Psychological Assessment: Clinical & Forensic

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The MMPI-A in Forensic Assessment

James N. Butcher, Ph.D. and Kenneth S. Pope, Ph.D., ABPP

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This chapter reviews information and issues vital to those who use the MMPI-A in forensic assessments as well as to those (e.g., attorneys) who encounter its use in forensic contexts. The focus is on the MMPI-A, but also includes information relevant to conducting forensic evaluations with adolescents in order to meet the highest standards of practice and to withstand close scrutiny in the adversarial forensic system.

The first section reviews the development of the MMPI-A for those who are new to the instrument. The second section discusses essential steps for those who are considering using the MMPI-A in a forensic assessment. The third section looks at the evolving research on the MMPI-A and highlights two case books that provide information and examples illustrating case interpretation. The fourth section examines the ways in which the MMPI-A can identify invalid or misleading responses.

Development of the MMPI-A

The original MMPI was widely used to assess adolescents (see Pope, Butcher, & Seelen, 2006). The earliest studies using the MMPI with adolescents sought to determine whether the instrument could reliably and validly identify subgroups of youth predisposed to delinquency. Early research by Capwell (1945a, 1945b) showed that the item pool on the MMPI provided useful clinical-personality information on delinquent girls. Monachesi (1948, 1950a, 1950b, 1953) extended Capwell’s findings to boys, showing that delinquent boys and girls were significantly different from boys and girls characterized as "normal" on several MMPI scales, notably 4, 6, 7, 8, and 9 with Scale 4 being the most different. Much of the early adolescent MMPI research concentrated on identifying youth who were prone to juvenile delinquency (Hathaway and Monachesi, 1963).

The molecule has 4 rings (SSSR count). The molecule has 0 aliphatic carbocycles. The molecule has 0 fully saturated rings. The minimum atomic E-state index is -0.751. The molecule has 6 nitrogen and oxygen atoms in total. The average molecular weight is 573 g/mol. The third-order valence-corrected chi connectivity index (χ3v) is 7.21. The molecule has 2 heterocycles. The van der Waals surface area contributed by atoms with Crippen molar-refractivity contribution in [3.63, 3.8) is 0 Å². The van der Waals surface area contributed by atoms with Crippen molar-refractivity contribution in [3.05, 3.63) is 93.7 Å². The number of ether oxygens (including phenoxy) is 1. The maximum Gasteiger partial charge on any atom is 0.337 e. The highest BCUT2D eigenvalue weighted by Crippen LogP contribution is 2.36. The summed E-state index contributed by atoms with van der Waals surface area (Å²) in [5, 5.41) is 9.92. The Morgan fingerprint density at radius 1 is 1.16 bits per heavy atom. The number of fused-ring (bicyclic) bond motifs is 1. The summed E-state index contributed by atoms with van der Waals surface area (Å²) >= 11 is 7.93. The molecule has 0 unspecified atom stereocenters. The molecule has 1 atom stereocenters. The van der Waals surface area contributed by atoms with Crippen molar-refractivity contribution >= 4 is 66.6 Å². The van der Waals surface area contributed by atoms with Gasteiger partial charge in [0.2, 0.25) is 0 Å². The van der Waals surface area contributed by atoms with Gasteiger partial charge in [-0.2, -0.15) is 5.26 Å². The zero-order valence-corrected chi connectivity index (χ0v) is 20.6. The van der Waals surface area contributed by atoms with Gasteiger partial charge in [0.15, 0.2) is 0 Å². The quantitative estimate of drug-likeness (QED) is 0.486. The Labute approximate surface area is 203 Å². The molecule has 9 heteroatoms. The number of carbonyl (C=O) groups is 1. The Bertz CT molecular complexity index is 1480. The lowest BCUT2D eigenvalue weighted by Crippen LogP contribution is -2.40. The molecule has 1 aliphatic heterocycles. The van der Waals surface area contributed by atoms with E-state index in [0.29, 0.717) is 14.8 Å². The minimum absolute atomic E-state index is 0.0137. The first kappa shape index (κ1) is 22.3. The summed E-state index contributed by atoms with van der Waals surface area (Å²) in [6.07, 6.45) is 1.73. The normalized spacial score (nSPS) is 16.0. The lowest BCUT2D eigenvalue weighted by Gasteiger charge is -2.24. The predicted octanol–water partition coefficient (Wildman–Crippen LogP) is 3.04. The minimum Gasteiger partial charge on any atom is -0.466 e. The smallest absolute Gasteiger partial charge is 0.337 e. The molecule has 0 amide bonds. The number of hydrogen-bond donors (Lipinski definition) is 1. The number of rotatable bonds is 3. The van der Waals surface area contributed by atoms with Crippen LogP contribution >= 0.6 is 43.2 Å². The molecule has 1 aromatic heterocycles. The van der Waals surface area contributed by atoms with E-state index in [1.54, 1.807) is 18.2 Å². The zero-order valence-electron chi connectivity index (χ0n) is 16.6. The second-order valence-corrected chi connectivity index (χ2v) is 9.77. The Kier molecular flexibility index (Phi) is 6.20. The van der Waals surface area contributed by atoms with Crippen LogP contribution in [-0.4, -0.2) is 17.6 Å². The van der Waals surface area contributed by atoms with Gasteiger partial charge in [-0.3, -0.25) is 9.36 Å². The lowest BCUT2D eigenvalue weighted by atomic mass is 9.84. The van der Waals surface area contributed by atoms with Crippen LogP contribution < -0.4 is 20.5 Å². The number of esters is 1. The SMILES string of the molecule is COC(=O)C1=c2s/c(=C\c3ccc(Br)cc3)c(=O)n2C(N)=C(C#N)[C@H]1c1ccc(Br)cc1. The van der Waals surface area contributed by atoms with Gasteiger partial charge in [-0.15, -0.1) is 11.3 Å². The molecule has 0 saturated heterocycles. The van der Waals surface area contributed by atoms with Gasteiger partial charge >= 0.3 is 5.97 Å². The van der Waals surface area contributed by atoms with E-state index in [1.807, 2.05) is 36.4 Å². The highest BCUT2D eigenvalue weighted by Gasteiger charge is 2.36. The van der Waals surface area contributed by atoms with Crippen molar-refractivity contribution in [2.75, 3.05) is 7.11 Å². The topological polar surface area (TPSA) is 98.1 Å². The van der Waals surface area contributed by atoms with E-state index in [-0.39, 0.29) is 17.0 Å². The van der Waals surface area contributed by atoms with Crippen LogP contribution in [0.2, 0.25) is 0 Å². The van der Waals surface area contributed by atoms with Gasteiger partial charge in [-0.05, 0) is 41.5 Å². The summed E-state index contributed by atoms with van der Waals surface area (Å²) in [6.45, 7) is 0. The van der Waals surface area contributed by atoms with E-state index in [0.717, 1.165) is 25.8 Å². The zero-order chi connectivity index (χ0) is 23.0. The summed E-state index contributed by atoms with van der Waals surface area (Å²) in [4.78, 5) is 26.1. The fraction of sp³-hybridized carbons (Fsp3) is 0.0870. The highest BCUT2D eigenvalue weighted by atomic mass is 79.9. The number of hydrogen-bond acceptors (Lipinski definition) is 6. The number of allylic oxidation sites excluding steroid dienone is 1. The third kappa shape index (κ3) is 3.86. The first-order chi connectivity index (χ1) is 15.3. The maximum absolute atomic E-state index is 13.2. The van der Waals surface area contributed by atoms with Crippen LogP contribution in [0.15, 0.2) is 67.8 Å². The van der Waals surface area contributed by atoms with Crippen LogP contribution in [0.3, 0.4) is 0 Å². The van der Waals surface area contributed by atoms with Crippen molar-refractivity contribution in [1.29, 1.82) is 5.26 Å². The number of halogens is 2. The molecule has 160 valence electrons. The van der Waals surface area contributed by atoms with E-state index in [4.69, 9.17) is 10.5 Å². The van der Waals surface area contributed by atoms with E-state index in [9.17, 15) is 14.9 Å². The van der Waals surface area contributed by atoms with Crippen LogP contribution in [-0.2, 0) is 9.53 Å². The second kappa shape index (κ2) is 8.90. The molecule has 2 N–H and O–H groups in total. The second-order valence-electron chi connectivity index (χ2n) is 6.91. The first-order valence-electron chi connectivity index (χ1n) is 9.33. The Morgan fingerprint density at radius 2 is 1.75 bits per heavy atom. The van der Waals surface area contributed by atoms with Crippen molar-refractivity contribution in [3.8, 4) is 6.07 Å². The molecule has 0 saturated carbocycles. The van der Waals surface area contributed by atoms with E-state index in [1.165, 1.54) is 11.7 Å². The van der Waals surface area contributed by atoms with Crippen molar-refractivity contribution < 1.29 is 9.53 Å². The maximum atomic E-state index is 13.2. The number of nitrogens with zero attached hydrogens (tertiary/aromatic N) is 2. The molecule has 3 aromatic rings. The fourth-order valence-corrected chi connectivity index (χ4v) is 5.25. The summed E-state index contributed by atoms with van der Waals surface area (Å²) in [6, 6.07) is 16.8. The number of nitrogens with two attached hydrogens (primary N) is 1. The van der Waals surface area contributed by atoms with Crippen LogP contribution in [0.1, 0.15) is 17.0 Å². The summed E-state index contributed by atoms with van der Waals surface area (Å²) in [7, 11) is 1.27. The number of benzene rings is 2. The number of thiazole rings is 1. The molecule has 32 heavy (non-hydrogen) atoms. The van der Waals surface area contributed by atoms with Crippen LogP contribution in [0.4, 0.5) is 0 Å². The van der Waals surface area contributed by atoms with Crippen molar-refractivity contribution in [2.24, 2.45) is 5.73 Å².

The pioneering research on delinquent boys and girls led Hathaway and Monachesi (1963) to conduct a 15-year prospective study of the MMPI with normal and delinquent adolescents. A total of 15,300 ninth graders from Minnesota were administered the MMPI. Substantial demographic and biographic information on each of the participants was obtained from schools, law enforcement agencies, and social service organizations. This extensive data base was then used to investigate whether delinquency and other acting-out behaviors could be predicted, as well as to describe differences in adult and adolescent personality as measured by the MMPI. Such studies on adult and adolescent differences helped in understanding how to use the MMPI with adolescents, and how to take account of the actuarial differences between groups (e.g., between adults and adolescents, between adolescents who were and were not delinquent).

In developing the MMPI-A, published in 1992 (Butcher, Williams, Graham, Archer, Tellegen, Ben-Porath, & Kaemmer, 1992), the MMPI Revision Committee was aware that the MMPI test item pool needed considerable modification in order to make the instrument more effective with adolescents. For example, the original MMPI items had been written from an adult perspective and had usually been administered without modification to adolescents . In addition, the MMPI scales had been developed using adult samples and a conceptualization of psychological disorders that was oriented toward adult psychopathology. Moreover, there were no adolescent subjects included in the norms for the MMPI and interpretation of the scales for adolescents was based, in part, on research with adults. It is interesting that despite these limitations, the MMPI came to be widely used with adolescents (Hathaway & Monachesi, 1963; Hathaway, Reynolds, & Monachesi, 1969).